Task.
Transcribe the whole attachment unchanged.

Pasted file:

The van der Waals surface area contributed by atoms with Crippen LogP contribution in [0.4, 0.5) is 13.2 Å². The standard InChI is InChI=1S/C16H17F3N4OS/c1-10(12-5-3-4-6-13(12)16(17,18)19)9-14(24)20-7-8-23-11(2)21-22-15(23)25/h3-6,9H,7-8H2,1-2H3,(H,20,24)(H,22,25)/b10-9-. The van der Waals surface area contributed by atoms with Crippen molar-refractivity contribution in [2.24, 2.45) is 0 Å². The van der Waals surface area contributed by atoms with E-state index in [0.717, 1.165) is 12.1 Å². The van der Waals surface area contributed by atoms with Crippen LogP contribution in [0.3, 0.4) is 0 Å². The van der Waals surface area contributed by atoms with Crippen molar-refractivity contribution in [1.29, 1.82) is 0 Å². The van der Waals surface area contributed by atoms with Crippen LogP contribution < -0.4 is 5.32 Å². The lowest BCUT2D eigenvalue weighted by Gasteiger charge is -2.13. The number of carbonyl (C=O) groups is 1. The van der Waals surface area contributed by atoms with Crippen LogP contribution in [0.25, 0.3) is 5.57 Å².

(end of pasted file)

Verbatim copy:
The van der Waals surface area contributed by atoms with Crippen LogP contribution in [0.4, 0.5) is 13.2 Å². The standard InChI is InChI=1S/C16H17F3N4OS/c1-10(12-5-3-4-6-13(12)16(17,18)19)9-14(24)20-7-8-23-11(2)21-22-15(23)25/h3-6,9H,7-8H2,1-2H3,(H,20,24)(H,22,25)/b10-9-. The van der Waals surface area contributed by atoms with Crippen molar-refractivity contribution in [2.24, 2.45) is 0 Å². The van der Waals surface area contributed by atoms with E-state index in [0.717, 1.165) is 12.1 Å². The van der Waals surface area contributed by atoms with Crippen LogP contribution in [0.3, 0.4) is 0 Å². The van der Waals surface area contributed by atoms with Crippen molar-refractivity contribution in [1.29, 1.82) is 0 Å². The van der Waals surface area contributed by atoms with Crippen LogP contribution < -0.4 is 5.32 Å². The lowest BCUT2D eigenvalue weighted by Gasteiger charge is -2.13. The number of carbonyl (C=O) groups is 1. The van der Waals surface area contributed by atoms with Crippen LogP contribution in [0.25, 0.3) is 5.57 Å².